Young adults aged 15-30 are invited to volunteer with the Invasive Species Council of BC Healthy Habitats project to help prevent the spread of invasive species in British Columbia. Volunteers will benefit from training and leadership opportunities while developing and enhancing skills.
“The Invasive Species Council of BC is looking for young adults who want to make an impact in their communities by collaborating with our organization to lead initiatives and events around invasive species management in the next generation,” says Gail Wallin, Executive Director of the Invasive Species Council of BC (ISCBC). “This is the first time we’ve put together such a volunteer network. We’re excited to provide training and mentorship to our volunteers, and to learn from their ideas and experiences.”
Volunteers will work in three regions in B.C. – Greater Vancouver, Williams Lake and Kamloops. They will work with experienced facilitators to address invasive species topics and issues. With notable and harmful invasive species such as giant hogweed and Japanese beetle affecting B.C. landscapes and communities, having a network of young adults trained in the prevention and management of these species will benefit the communities in which they live and work.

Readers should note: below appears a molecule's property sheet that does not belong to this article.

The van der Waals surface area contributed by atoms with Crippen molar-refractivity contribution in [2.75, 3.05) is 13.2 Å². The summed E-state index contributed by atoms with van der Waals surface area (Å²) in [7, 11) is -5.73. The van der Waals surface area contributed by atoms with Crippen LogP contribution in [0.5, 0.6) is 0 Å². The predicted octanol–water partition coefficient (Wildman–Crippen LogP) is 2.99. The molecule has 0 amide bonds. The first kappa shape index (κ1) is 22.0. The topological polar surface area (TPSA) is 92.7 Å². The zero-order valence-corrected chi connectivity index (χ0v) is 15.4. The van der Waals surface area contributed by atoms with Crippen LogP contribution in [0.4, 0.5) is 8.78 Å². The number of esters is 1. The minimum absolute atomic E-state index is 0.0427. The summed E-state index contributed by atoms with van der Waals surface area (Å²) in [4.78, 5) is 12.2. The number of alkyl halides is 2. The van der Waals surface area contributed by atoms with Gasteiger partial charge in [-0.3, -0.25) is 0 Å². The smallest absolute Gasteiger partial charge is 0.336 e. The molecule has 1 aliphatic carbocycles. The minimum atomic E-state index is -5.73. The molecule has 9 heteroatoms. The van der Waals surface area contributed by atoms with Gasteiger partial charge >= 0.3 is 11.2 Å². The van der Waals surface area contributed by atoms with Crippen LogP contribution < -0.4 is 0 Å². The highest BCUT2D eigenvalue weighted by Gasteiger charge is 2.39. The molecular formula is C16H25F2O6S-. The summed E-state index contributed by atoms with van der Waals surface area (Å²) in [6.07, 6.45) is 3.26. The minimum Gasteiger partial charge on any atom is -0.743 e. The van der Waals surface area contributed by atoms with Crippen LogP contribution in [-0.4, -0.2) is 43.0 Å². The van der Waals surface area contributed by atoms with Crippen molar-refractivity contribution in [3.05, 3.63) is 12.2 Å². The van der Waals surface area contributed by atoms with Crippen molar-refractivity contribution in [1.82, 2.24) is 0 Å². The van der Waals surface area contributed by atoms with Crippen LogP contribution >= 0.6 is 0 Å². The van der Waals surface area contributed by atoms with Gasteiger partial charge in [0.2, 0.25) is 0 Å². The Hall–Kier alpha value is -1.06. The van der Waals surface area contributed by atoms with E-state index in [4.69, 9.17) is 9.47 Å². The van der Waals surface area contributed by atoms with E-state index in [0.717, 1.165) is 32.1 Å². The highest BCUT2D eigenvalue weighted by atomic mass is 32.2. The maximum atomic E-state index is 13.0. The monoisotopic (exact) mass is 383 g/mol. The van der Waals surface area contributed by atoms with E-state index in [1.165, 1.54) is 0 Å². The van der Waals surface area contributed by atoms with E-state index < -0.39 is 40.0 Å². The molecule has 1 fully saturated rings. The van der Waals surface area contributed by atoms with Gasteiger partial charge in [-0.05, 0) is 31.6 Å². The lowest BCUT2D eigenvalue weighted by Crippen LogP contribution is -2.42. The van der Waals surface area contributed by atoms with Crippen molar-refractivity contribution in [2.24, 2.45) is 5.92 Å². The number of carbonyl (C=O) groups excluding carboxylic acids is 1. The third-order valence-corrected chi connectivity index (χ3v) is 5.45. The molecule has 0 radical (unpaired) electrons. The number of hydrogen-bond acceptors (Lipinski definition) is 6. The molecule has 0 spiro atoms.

This volunteer network will have the opportunity to be creative as they use their skills to develop and implement projects they are passionate about to support healthy habitats and communities free of invasive species. Some project ideas include:
• adopting a local park, school yard or trail;
• restoration and clean-up of green spaces, beaches and waterways;
• creating public relations and awareness campaigns, including social media videos;
• community engagement and event planning; and
• designing and maintaining a web portal for the network.
The volunteers will also be invited to ISCBC’s 2020 Forum in Richmond, B.C., where they will plan for future sustainability of B.C. communities and landscapes for generations to come.
ISCBC is receiving over $500,000 for this project through the Canada Service Corps (CSC), Canada’s national youth service initiative. Now in its second year, the CSC provides access to service opportunities that enable youth to give back to a cause they believe in while gaining important life and work skills.
“Canada Service Corps gives young Canadians opportunities to get involved and make a difference in their communities,” says the Honourable Patty Hajdu, Minister of Employment, Workforce Development and Labour “By partnering with organizations like Invasive Species Council of British Columbia Society, our government is promoting civic engagement while helping young leaders acquire important skills, develop individual strengths and gain essential life experiences.”
The Invasive Species Council of BC is dedicated to keeping our landscapes and communities free of invasive species. It provides a coordinated, province-wide approach to reducing the impact of invasive species in B.C. The ISCBC unites efforts across the province and collaborates with a variety of partners to develop unique solutions for the wide variety of ecosystems across B.C.
For more information or to sign up, visit: BCinvasives.ca/volunteer.